Zoot Restaurant

Takeout gets the highbrow treatment

Restaurant Review
Photo by John Anderson

Zoot Restaurant

11715 Bee Caves Rd., 477-6535
Tuesday-Wednesday, 5:30-9pm;
happy hour, Thursday-Saturday, 4-6pm

www.zootrestaurant.com

We live in the increasingly urbanized Bee Caves/Spicewood area, which has just recently become rich with good-quality takeout. We have everything from the signature Chinese cuisine of Pao's Mandarin House to the Artisan Bistro's perfect re-creations of cozy French cuisine. Zoot, one of Austin's longest-standing fine-dining restaurants, recently made a few additions to its normally high-end menu that are huge bonuses for anyone yearning for the elusive opportunity to have food that is convenient, reasonably priced, and tasty.

This isn't a complete change in philosophy for Zoot. It's still a white-tablecloth fine-dining restaurant, but the folks at Zoot got clobbered by two changes at the same time. First, they moved from their longtime location on Hearn Street to the outer reaches of Bee Caves Road. Eighteen years at the old location was a tough habit to break for even their most dedicated customers. And then, between the time they decided to move and the time they actually relocated, we went from a seemingly thriving economy to one in the doldrums. The change in location and in their customers' bank accounts meant that Zoot's owners needed to get creative.

So they took a look at their new surroundings, and what did they see? Families with young children to their east and retired folks to their north and west, all with at least some spare money. That meant they needed to add some menu items that would work as takeout food. The question was how to do it without damaging their hard-earned reputation as a fine-dining restaurant.

Their decision was to offer foods they could sell at a reasonable price and still be proud of – classic foods that everyone would understand, prepared with the care for which Zoot is already famous. A perfect example from the regular menu is the "3 Napkin Burger" with aged cheddar, onion jam, coleslaw, and fried buttermilk onions ($10). A burger at Zoot? Just having the two words in the same sentence would have been unthinkable in the days before the stock market flopped. But, of course, the market did flop, and now Zoot's owners are skillfully adapting by offering bargain hunters these stunning onion rings and a huge, juicy burger made with all the skill and high-end ingredients their serious kitchen could bring.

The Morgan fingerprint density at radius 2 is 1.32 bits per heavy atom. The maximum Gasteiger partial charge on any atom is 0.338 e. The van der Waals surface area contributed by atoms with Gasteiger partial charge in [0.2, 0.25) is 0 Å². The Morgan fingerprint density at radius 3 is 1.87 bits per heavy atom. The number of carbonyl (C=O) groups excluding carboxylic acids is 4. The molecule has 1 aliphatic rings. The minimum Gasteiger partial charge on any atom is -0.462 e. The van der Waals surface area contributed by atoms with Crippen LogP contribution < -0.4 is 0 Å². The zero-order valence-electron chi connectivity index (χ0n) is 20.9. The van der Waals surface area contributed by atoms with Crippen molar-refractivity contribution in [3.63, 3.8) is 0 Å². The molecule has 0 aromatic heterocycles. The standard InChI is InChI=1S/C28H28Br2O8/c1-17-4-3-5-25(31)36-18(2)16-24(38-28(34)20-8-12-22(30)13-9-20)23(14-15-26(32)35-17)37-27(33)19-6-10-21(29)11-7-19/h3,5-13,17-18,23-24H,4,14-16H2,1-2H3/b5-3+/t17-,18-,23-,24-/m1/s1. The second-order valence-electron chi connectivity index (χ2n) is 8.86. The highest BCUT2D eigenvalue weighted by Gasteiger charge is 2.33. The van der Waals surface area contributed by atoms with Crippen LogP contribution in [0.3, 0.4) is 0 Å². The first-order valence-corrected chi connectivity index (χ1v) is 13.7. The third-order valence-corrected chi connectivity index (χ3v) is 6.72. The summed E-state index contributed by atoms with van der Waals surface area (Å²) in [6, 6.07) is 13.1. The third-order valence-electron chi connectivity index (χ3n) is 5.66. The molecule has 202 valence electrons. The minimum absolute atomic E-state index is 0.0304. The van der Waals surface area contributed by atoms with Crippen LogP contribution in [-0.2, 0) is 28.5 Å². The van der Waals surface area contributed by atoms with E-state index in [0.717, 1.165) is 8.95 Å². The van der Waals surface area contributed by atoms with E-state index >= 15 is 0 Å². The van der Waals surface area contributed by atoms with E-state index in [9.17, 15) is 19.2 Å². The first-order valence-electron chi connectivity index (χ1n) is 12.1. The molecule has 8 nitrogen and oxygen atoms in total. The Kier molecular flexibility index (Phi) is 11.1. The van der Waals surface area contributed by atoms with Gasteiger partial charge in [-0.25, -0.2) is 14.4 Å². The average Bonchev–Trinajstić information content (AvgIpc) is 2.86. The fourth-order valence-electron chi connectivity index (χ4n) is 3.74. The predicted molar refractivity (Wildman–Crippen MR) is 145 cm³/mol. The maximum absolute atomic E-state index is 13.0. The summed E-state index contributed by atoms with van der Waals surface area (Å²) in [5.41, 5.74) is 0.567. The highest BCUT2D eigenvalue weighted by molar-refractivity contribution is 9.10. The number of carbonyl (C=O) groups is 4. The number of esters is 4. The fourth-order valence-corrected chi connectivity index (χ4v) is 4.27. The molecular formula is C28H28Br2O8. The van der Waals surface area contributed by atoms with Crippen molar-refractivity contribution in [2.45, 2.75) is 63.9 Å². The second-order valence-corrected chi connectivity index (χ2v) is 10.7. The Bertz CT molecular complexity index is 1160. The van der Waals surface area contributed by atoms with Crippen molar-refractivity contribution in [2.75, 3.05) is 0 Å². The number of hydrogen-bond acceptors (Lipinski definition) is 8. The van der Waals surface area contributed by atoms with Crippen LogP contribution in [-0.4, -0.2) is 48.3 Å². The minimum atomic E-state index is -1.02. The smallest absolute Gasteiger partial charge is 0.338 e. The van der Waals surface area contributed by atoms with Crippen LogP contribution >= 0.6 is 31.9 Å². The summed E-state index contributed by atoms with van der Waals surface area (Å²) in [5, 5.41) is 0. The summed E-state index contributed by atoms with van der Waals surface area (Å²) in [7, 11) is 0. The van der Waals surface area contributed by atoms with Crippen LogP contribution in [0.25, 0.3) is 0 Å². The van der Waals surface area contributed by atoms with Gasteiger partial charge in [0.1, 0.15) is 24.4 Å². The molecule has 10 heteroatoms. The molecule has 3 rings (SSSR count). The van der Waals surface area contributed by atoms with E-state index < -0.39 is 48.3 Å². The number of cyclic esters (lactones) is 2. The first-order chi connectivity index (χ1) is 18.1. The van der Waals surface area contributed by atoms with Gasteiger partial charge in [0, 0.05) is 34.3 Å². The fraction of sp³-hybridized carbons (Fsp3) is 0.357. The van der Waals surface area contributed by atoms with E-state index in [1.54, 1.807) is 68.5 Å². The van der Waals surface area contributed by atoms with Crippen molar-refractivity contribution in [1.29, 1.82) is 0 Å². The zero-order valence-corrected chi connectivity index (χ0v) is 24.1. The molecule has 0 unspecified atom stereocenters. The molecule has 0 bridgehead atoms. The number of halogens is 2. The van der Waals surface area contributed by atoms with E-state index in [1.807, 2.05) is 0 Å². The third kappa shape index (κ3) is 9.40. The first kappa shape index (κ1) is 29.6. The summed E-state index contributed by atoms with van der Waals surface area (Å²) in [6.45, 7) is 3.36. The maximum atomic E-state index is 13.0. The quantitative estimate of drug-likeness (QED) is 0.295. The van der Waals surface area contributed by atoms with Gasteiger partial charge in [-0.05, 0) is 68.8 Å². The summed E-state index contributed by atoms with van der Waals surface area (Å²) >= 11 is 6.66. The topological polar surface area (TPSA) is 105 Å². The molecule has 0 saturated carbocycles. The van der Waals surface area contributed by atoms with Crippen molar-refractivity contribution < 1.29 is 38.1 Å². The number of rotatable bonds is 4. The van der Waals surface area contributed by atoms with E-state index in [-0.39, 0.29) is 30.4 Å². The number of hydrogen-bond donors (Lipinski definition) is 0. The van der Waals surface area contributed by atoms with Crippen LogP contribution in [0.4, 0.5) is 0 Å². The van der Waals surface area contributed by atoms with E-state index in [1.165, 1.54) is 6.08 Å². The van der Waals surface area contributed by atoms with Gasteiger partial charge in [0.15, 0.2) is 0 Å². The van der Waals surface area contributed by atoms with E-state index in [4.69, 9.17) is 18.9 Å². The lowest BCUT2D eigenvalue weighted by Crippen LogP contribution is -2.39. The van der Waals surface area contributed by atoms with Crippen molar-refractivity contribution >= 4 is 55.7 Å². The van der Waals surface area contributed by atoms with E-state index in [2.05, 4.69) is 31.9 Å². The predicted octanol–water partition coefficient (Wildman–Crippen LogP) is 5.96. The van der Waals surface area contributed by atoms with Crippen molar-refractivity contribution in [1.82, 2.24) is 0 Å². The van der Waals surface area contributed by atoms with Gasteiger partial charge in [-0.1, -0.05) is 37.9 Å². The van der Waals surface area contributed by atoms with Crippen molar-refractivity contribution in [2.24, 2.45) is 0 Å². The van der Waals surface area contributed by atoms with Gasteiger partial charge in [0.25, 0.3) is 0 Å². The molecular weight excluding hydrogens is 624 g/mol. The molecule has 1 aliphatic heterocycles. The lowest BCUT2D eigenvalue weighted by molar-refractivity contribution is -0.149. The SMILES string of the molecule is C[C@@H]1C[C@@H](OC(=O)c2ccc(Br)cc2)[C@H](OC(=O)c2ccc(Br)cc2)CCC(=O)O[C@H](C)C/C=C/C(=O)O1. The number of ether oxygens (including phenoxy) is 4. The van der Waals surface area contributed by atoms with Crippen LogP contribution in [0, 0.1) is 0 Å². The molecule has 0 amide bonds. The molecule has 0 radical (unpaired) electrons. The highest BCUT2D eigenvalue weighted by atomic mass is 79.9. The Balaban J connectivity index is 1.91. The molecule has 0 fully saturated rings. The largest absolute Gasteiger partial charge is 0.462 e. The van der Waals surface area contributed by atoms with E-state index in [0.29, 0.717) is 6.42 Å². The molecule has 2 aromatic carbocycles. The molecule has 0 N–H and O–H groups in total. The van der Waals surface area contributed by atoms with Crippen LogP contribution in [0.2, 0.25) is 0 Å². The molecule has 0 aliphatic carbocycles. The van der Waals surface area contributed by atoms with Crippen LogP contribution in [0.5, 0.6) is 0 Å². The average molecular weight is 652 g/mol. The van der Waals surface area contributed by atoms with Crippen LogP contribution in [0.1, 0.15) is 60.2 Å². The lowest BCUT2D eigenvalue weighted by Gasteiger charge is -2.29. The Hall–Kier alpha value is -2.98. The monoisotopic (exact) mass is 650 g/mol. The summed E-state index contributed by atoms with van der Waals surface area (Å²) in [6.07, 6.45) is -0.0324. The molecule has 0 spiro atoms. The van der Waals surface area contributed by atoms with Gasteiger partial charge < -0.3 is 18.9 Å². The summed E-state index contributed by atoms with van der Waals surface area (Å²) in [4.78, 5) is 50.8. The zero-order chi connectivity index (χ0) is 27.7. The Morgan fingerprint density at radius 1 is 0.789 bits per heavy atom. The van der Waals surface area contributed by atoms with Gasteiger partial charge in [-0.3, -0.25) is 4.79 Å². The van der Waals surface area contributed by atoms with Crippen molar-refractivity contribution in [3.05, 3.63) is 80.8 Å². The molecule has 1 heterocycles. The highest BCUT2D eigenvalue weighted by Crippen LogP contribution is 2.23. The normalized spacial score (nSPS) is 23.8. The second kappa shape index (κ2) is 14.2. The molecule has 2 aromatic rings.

Even better is Zoot's new conceptualization of mid-20th century comfort food. Tuesday through Sunday, it offers two meal choices in microwavable dishes with generous servings for $11 per person. These are archetypal dishes, so familiar you often find them in cafeterias, but created with exceptional care. Recently, Zoot offered a choice of King Ranch chicken casserole with sides of pinto beans and Spanish rice or spaghetti Bolognese. Instead of the gloppy Spanish rice you'd get at a fast-food place, this was perfectly cooked with nice individual kernels and a hint of vanilla aroma. The casserole was moist and filled with high-quality ingredients, and the Bolognese had a rich sauce that had obviously spent some time simmering on the back burner, as well as a generous amount of fork-tender meat. If all this isn't enough, you can also add a salad for $6 or a dessert for $8.

Zoot is offering folks a chance to get all the quality and care the kitchen normally provides and to take home wholesome, tasty food for about the same price as an anonymous chain place staffed with bored minimum-wage kids working the kitchen. The economic downturn has been painful, but it sparked some welcome creativity at Zoot. Its takeout is an appreciated addition to our arsenal of dinner options.

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KEYWORDS FOR THIS STORY

Zoot Restaurant, Zoot, takeout, Bee Caves

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